CHINA 18

Chen Kegui



Chen Kegui was released on July 29, 2015. At this time he continues to suffer stomach pains but has been denied medical treatment because he “doesn’t not posses the residency permit that was moved with him when he was imprisoned,” according to Freedom Now. When the Chinese government releases his residency permit to him, Chen Kegui will be able to seek medical attention at a local hospital.

Background:

Chen Kegui, nephew of prominent rights defender and blind legal activist Chen Guangcheng, served a three-year, three-month prison sentence for assault in a case related to the older Chen’s escape from illegal house arrest.

For many years, Chen Kegui and many other members of Chen Guangcheng’s family have been under government surveillance and been threatened simply because they are related to Chen Guangcheng.

On the night of April 27, 2012, more than 10 government officials searching for escapee Chen Guangcheng climbed over the wall of Chen Kegui’s home, forced their way inside, ransacked Chen’s home and beat him and other family members. Chen used a kitchen knife to defend himself.

Chen was subsequently arrested and was convicted on Dec. 3, 2012 of “intentionally inflicting harm.”

While in detention awaiting trial, Chen was tortured. Furthermore, authorities wouldn’t allow Chen’s family to hire a lawyer to defend him, nor did they allow observers at the trial.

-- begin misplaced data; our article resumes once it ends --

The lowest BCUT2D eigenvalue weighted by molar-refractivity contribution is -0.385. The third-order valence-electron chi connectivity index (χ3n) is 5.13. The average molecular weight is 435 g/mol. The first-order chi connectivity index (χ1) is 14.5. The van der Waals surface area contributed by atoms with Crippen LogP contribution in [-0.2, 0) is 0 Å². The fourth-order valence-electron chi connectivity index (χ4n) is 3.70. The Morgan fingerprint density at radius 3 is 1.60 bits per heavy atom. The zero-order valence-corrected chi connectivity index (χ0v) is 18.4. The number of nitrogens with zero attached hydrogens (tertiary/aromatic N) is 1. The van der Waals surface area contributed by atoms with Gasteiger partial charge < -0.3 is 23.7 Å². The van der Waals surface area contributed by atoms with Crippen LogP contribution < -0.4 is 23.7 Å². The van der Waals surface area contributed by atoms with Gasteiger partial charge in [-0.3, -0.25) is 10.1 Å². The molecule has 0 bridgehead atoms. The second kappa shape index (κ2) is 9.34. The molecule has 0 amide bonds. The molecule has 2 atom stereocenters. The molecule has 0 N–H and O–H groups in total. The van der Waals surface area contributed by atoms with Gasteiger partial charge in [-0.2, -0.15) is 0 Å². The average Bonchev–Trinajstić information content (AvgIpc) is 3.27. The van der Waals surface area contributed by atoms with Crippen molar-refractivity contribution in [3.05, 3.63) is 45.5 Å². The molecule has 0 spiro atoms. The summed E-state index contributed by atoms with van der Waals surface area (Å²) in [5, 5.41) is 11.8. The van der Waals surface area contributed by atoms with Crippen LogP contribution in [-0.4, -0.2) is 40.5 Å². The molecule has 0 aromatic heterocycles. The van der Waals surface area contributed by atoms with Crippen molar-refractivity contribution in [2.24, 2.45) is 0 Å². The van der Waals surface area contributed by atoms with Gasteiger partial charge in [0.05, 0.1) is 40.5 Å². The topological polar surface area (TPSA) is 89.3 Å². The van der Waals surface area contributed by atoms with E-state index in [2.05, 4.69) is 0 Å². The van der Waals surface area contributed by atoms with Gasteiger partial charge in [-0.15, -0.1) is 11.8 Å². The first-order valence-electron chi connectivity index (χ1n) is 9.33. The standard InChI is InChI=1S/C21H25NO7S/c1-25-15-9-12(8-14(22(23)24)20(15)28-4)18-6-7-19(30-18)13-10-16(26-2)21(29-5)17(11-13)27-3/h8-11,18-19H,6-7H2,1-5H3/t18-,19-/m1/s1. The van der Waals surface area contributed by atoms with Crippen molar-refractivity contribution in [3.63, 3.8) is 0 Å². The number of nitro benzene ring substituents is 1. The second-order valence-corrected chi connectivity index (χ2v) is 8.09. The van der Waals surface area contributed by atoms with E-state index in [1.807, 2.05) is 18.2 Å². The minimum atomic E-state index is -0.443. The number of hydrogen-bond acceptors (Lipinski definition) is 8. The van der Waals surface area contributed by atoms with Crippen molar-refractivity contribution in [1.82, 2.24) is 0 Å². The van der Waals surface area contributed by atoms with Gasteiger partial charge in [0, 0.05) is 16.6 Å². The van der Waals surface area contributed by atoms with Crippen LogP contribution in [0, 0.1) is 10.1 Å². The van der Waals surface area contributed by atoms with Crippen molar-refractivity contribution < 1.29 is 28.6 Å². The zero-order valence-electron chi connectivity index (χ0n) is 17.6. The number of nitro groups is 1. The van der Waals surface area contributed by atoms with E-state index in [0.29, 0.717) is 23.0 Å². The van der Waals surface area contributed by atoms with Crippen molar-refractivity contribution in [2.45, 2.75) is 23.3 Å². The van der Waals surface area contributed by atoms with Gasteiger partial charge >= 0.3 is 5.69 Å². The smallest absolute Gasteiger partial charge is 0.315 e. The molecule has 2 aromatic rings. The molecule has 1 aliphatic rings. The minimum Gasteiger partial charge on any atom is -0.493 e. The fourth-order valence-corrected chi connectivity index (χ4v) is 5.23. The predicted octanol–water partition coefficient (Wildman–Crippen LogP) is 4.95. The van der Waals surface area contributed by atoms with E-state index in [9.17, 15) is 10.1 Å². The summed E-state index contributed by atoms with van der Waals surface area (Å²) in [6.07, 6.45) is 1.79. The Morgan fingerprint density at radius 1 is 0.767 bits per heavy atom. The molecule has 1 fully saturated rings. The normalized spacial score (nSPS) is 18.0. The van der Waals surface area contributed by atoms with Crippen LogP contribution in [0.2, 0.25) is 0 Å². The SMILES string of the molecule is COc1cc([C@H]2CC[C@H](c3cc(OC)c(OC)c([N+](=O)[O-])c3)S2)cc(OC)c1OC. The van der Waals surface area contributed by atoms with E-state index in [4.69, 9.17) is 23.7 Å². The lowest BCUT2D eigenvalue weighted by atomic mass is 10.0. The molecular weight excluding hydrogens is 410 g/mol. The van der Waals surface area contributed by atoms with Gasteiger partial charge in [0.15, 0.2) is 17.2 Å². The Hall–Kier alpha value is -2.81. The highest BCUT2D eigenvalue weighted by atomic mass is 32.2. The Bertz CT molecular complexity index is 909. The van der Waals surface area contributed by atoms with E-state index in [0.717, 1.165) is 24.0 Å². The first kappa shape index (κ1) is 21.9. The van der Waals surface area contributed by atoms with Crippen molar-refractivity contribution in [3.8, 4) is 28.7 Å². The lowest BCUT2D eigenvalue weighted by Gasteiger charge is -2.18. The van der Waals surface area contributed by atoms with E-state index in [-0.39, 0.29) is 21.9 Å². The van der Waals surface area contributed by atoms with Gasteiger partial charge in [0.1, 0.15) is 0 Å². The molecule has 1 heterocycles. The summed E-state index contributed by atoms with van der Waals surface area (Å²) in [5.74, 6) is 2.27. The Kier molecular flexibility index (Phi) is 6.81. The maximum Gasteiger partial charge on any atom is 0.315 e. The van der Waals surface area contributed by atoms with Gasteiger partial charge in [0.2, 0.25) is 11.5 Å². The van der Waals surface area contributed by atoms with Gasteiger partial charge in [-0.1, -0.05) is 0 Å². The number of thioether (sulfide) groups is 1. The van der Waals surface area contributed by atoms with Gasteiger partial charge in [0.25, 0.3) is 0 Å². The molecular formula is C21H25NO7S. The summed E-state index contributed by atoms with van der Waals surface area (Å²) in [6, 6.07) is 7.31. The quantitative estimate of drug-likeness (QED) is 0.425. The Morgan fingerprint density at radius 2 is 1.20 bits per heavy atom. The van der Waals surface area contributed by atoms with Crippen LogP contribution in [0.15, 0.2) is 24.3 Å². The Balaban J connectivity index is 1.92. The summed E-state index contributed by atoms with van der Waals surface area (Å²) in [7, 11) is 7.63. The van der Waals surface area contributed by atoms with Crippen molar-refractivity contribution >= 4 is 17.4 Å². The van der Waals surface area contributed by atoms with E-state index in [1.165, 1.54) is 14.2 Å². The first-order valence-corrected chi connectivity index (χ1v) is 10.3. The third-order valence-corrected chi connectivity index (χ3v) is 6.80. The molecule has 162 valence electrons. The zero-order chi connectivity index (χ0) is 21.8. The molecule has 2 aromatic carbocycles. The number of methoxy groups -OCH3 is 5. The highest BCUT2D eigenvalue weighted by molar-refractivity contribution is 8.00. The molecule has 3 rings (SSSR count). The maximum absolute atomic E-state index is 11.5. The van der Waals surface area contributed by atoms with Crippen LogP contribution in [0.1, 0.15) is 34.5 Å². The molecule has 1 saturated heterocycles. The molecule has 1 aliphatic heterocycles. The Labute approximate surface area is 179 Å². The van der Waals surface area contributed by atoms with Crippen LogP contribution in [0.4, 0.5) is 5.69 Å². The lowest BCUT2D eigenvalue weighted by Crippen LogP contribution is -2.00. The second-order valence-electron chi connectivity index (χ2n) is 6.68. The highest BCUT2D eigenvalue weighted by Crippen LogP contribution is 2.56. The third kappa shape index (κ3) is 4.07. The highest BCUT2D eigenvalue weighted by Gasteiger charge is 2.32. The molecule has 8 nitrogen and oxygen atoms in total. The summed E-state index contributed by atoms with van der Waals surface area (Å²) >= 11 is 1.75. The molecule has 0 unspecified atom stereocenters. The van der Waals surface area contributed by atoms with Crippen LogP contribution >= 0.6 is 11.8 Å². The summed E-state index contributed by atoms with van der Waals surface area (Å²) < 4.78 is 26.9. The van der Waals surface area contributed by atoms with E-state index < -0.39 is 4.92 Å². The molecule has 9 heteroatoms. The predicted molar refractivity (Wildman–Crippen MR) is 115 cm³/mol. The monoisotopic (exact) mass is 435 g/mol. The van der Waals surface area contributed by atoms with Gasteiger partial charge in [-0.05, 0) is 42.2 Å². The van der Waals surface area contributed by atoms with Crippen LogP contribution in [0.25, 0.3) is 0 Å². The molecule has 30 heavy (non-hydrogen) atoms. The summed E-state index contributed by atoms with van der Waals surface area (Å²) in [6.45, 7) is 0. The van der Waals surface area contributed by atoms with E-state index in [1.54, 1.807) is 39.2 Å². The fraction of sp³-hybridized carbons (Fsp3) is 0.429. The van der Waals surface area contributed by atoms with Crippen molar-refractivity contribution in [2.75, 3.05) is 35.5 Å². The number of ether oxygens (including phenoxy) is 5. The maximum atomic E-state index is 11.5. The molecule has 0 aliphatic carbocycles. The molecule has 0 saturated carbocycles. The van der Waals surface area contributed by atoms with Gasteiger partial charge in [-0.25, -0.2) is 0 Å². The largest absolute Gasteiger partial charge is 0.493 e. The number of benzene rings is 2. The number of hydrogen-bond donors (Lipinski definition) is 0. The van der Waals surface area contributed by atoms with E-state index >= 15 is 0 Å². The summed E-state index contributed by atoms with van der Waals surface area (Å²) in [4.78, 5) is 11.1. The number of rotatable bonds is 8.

In prison, Chen has been discriminated against, placed under strict control, and been subjected to more beatings.

In April 2013, Chen had an attack of acute appendicitis, but prison officials refused to provide medical treatment. If left untreated, acute appendicitis can lead to life-threatening complications or death. Prison officials also rejected his family’s request that Chen be freed on medical parole.

Chen was born on June 10, 1979, in Shuanghou, in coastal China’s Shandong province.

(Chen Guangfu’s video testimony about his son for the European Parliament hearing concerning the China 18 can be viewed at http://www.chinaaid.org/2013/12/china-16-becomes-china-18-prisoners.html)